I mentioned above that human beings are good at corralling the world to fit their needs.
That’s where the idea of time came from–it allowed us to work together as a species in a more synchronized fashion.
And if we can do that on a group level, you and I can do it on an individual level as well.
The next time you find yourself grasping for more time, I want you to STOP and do this:
- Take out a piece of paper or pull up a blank document on your computer. (I prefer paper to avoid distractions.)
- Write down everything you’d like to do for the rest of the day.
- Write down the hours of the day that remain in a vertical fashion. If it’s 2 PM (1400 hours for you military and European friends!), then write 2, 3, 4, 5, etc. from top to bottom.
- Next, estimate the amount of time it will take to tackle each of your remaining tasks. Use your best estimate. The more you do this, the easier it will get. You can write your estimates to each task on your list.
- Finally, slot your tasks into the available hours that you have. Do your best to designate at least 30 minutes to one task. Overestimate rather than underestimate.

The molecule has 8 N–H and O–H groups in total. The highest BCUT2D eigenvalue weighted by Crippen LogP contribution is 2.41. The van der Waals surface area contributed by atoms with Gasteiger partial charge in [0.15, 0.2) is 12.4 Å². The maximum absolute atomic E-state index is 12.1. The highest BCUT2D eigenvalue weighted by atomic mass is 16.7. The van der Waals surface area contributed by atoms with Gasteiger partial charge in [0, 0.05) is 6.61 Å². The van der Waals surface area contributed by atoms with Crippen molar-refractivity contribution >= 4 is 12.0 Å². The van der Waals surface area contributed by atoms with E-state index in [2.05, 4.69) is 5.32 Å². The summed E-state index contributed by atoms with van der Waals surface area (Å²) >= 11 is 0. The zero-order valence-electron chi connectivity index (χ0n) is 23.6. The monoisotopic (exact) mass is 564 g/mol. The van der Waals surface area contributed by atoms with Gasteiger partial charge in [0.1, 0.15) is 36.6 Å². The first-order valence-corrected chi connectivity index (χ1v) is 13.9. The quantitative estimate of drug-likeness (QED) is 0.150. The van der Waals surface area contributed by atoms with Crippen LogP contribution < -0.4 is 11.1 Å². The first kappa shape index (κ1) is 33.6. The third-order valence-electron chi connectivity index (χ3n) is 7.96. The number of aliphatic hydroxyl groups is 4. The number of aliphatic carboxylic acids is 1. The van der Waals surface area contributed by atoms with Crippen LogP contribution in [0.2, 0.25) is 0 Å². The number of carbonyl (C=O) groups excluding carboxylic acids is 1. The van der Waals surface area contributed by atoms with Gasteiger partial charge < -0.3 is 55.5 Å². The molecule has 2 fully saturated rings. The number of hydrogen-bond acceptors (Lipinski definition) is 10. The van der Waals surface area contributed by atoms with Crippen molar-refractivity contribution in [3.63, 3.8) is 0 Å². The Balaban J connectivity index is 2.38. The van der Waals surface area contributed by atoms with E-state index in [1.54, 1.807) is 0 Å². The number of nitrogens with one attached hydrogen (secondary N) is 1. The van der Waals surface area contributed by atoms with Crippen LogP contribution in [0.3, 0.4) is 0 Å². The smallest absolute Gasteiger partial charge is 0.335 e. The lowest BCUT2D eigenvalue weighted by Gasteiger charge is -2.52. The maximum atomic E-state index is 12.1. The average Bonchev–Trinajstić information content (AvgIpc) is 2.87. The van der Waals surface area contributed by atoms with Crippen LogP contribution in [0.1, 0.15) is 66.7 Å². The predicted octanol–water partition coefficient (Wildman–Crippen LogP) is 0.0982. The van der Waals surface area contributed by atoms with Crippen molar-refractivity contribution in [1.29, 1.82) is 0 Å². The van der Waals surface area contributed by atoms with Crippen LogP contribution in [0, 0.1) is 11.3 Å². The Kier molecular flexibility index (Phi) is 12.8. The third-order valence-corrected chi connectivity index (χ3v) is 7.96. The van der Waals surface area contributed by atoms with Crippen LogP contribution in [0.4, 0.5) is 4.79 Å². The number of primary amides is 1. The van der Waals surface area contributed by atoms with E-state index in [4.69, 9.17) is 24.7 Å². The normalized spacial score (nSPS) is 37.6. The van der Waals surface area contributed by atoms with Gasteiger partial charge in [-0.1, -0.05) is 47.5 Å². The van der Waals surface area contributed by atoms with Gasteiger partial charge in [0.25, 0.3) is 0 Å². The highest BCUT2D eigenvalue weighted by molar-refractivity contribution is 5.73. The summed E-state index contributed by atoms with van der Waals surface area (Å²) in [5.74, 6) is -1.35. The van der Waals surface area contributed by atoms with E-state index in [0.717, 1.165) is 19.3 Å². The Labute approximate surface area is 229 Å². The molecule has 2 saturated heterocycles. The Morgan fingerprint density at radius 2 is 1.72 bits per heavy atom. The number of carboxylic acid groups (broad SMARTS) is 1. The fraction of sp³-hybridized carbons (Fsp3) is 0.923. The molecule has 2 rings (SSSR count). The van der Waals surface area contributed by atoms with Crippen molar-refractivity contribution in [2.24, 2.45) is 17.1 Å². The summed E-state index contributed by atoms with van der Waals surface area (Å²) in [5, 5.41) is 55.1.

- Keep this paper in front of you (Or print out what you typed on your computer screen).
And that’s it.
You might be thinking, “Wow, what a waste. I thought I’d learn about some exotic strategy to completely transform my life and help me stay youthful and vibrant FOREVER.”
You just did–just not in the way you think.
You see, this strategy is just one of many simple, timeless actions you could take.
And it’s not about the exact steps. It’s about the entire process.
Because the more you do this process, the more you learn about things like:
- How long it takes for you to accomplish certain tasks
- How much you can realistically get done in one day
- When you are must productive during a day
- How to best document your tasks, period
Time is a finicky thing. So is your perception of time.
You think you have enough until there’s no more left.
But the ingenuity of your human brain can be your biggest advantage.
And once you use simple strategies to tap into that ingenuity, you’ll be impressed by what you learn about yourself–learning about yourself being the key to it all.
After all, it’s not lack of time that is the problem.
It’s how you respond to that perception that makes all the difference.